Buried in the morning newspaper story today about rooftop solar panels hitting the peak capacity allowed under law was a brief mention that the Public Utilities Commission staff is proposing abrogating current contracts with homeowners who already have solar panels.
“The staff recommendation would bring all net metering customers, including those in the current program, under the new rate structure,” the story states.
Net metering is basically a system by which home solar panels that generate more power than the home is using upload power to the grid and get those kilowatt-hours deducted from the monthly bill at whatever the current retail rate is.
Though the story does not spell out what that means, an earlier story notes that NV Energy has proposed that future rooftop solar panel customers would get credited for so-called “returned” power at a rate of only 5.5 cents per kWh instead of the current 11.6 cents.
Applying this proposal retroactively to current solar panel owners would cause their power bills to increase and make the length of time for them to realize a return on their investment even longer.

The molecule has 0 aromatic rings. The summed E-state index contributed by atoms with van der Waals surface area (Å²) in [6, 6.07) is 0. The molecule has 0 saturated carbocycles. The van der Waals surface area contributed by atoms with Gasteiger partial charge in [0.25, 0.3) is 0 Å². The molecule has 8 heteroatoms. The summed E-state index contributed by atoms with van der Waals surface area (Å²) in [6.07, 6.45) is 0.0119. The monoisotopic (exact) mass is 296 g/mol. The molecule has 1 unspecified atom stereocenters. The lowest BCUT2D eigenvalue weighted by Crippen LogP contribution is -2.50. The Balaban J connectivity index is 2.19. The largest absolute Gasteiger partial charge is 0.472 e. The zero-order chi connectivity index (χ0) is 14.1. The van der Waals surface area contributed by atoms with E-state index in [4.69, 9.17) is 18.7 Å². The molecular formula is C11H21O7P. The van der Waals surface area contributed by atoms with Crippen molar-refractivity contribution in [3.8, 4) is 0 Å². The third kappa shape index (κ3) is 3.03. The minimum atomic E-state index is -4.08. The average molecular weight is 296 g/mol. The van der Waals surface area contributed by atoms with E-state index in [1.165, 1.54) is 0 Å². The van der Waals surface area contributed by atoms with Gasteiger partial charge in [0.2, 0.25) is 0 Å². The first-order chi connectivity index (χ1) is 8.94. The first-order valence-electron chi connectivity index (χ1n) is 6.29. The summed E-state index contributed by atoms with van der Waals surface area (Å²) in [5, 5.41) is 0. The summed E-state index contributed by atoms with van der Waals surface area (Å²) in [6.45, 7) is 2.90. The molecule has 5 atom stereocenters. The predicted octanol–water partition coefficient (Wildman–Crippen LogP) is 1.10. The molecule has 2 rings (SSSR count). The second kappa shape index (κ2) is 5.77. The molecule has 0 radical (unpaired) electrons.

Rooftop solar panel companies have argued that the NV Energy net metering proposal could mean that any new solar panel installations might never realize a positive return on investment, and this could put them out of business and end 6,000 jobs.
Yes, several years ago I installed solar panels in my backyard. The NV Energy rebate program at the time paid for about half of the cost. I save money every month but have not yet reached the point where the savings cover my part of the installation cost. Without the rebate it would never have penciled out. Without the full return power credit, it will take longer.
Would you enter into such a deal if one side could change the terms of the contract at any time arbitrarily?
Bryan Miller of Sunrun Inc., a solar panel installer, was quoted as saying, “It is outrageous and it is shameful. It should be completely disregarded.”
The PUC has a Dec. 31 deadline to set rates for new net metering installations and lift the cap on rooftop solar panels as allowed by Senate Bill 374.
What makes this all doubly confounding is that state taxpayers shelled out $1.2 million two years ago to attract rooftop solar panel installer SolarCity to open in Nevada and compete with current panel installers.